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                1 Reply
                • Edited by SupaStaVince: 8/14/2014 8:23:03 PM
                  Actually the correlation between violent games and violent children is invalid because there are just as many non-violent children who play these games. Peer pressure, family, society, strife, all of the isms in the world and other real life issues are the cause of violence and conflict. People need to learn to educate their children properly and instead of censoring things, rather they should help them understand it. Do not tell your children what you want them to know. Tell them the things they need to know and let them think for themselves.

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                • Edited by NinjaCoby: 8/14/2014 8:33:18 PM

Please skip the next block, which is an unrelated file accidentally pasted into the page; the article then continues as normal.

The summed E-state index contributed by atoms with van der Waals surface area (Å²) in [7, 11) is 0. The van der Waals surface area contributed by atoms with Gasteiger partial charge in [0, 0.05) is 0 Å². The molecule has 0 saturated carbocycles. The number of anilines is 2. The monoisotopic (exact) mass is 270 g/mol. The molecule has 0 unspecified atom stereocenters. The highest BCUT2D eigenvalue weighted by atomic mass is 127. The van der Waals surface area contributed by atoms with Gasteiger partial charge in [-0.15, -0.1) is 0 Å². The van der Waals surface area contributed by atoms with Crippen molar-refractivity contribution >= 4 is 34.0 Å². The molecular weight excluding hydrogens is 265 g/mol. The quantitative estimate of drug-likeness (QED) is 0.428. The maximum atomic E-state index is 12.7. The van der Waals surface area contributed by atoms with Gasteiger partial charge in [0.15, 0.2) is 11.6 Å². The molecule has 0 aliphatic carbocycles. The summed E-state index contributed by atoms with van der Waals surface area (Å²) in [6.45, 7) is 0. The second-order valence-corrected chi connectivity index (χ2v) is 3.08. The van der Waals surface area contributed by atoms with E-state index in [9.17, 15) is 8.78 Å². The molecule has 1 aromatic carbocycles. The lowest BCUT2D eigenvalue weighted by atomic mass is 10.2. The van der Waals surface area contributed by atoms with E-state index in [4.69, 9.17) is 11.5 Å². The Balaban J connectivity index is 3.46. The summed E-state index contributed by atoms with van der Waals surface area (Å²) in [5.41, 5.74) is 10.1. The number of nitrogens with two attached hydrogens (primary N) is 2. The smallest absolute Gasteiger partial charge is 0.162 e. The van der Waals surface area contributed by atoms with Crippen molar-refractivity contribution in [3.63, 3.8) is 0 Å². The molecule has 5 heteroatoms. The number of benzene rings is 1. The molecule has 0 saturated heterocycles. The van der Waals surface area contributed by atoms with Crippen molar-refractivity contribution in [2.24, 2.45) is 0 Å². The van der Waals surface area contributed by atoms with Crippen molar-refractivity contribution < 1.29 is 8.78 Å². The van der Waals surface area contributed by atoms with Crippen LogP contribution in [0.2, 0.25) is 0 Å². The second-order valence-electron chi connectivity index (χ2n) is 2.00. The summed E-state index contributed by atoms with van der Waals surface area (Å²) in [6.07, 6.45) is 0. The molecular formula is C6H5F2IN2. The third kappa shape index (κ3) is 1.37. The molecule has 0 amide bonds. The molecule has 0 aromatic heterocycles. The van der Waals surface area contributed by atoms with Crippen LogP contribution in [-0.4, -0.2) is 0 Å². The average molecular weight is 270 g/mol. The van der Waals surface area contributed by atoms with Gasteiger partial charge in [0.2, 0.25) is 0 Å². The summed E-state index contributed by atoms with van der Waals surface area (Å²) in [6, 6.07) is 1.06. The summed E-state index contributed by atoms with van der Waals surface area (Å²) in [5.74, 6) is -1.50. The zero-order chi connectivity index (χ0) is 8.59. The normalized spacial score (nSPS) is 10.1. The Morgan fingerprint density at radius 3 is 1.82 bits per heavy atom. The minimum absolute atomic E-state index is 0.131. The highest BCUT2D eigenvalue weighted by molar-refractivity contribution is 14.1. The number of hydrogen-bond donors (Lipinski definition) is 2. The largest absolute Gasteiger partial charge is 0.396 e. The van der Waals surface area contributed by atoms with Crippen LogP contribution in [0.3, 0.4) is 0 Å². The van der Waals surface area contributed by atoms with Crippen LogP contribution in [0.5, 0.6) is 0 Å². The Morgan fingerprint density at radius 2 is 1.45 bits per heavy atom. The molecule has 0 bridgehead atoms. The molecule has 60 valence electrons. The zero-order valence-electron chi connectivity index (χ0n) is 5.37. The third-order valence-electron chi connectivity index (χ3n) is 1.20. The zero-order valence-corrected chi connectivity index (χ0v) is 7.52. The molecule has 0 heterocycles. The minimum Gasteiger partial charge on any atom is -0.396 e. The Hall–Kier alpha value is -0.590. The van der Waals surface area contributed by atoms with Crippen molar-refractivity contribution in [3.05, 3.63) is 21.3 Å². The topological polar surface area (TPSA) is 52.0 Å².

Why post this comment on a thread then make a thread with the comment. Video games don't cause violence in children. The crime rate has actually gone down and the reason for they say is video games because you can get away with crime in video games. You saying to not allow children to play video games is wrong especially towards Destiny. Video games are for enjoyment and to escape life, so by not allowing someone to play the game based on their age is a [b]dictator act.[/b] Right now you are acting like a child and maybe you shouldn't be playing video games like Destiny. Also you are a straight dictator saying Kinect or PS4 camera should basically search your body and see if you're underage and not allow you to play a game? That is plain ignorant. Maybe it should check the level of stupidity and see if you can handle the game. [spoiler]One more thing what if you have a young gene that's makes you look younger than your age? Or what if a guy has small penis so I guess that makes you a 11 year old or a girl doesn't have breast that show so much so I guess they are a 11 year old as well?[/spoiler]